wk 3, entry 1 - US Embassy in BA

Buenos Aires Travel Blog

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Who would have thought I would enjoy visiting a US embassy so much?  Kirk did a great job of lining up some dynamite people to talk to us:  the US ambassador to Argentina, some other important guy who’s title started with a D, a politics guy, an economics guy, and a military guy.  Everyone asked very insightful questions and the dialogue between the students and the speakers was excellent.  I learned a lot about the foreign service - what it’s like to work there (the good and the bad, bureaucratic tape, moving every few years, seeing so many different places, the difficulty of having a family) and what it takes to apply and get in.  Everyone who spoke to us seemed to really enjoy and be enthusiastic about their job (except for maybe the quirky politics guy), saying that they rarely, if ever, get bored of it.  

Foreign service work seems right up my alley, but a few aspects give me pause.  First - working for the state.  It’s not the money, I don’t mind not being rich.  It’s the fact that by working for the state, you are dedicating yourself so fully to it.  Its not that you can’t question the government’s decisions or disagree with them, but that you have to carry out those ends regardless of how you personally feel about them.  I picture Scott Mcclelan (White House Correspondent? Spokesperson?  Something like that), or Condie Rice, and I know that I would never be able to get in front of cameras and support some of the statements and government decisions that they have to support - I would feel dirty.  They look absolutely ridiculous sometimes trying to explain rationale for a decision or policy that flies in the face of all reason.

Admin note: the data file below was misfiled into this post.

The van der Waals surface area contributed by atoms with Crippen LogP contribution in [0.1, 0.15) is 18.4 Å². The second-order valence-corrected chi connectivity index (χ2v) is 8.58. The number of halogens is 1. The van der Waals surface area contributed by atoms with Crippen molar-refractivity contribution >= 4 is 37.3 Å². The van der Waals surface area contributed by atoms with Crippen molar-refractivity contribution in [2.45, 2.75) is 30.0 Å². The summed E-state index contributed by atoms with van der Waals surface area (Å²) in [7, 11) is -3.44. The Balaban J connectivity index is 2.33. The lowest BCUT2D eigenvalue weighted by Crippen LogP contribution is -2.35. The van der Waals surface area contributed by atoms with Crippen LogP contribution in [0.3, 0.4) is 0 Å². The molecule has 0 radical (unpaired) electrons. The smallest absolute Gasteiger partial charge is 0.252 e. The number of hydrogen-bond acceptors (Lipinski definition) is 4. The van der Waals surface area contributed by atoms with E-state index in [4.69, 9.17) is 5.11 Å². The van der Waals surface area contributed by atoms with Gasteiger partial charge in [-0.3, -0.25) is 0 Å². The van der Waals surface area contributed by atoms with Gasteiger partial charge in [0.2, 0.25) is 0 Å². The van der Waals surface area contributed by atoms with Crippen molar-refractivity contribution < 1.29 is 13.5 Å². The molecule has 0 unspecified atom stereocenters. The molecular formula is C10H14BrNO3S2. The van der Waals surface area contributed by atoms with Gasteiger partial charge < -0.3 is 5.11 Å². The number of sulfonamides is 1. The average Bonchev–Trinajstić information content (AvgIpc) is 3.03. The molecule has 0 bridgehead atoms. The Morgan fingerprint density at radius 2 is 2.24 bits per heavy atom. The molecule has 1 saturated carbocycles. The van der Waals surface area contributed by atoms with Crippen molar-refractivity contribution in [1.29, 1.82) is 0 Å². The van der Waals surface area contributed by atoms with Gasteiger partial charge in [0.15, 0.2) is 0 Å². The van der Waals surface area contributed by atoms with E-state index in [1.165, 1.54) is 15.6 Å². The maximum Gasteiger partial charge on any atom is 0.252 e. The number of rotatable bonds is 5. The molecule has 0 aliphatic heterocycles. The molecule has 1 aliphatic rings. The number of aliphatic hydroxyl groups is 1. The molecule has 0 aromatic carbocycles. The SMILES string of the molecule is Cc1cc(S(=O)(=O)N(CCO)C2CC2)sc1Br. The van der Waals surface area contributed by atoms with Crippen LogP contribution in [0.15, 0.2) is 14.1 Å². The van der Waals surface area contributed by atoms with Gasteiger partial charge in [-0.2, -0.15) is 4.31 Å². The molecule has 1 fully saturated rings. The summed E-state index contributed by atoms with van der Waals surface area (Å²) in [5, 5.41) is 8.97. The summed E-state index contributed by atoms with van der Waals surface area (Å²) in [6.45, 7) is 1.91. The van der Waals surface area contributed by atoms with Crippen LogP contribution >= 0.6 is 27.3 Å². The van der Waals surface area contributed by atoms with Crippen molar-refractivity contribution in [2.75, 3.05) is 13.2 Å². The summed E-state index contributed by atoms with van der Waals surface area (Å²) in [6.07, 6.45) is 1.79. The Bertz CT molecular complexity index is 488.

If I don’t agree with something and think it is crappy, I want the freedom to say it and act openly, not whisper disagreement behind closed doors and claim something different to the public. 

I pledge Allegiance
To the flag
Of the United States of America
But not Blind Allegiance
Thank God
Amen

Another is the limited scope of the positions.  You get to see the world and have a fun, interesting, exciting job in wonderful cities all around the world, but yet they are all working toward the same goal.  All who enter the Foreign Service work to support, benefit, and carry out the policies of the US government.  I think that I would want a career or position that has different goals.  Not that I don’t support the US and think it is a wonderful country, but I am more concerned about world issues.  And while I could have an impact on and influence the world while working for US Foreign Services, I think I might get frustrated by a feeling of lack of impact or importance.  I can’t do it all, but what about World Hunger, Invisible Children, Bus 174

coair says:
Glad you've had such a good experience! Just be patient! Love ya!
Posted on: Jun 08, 2006
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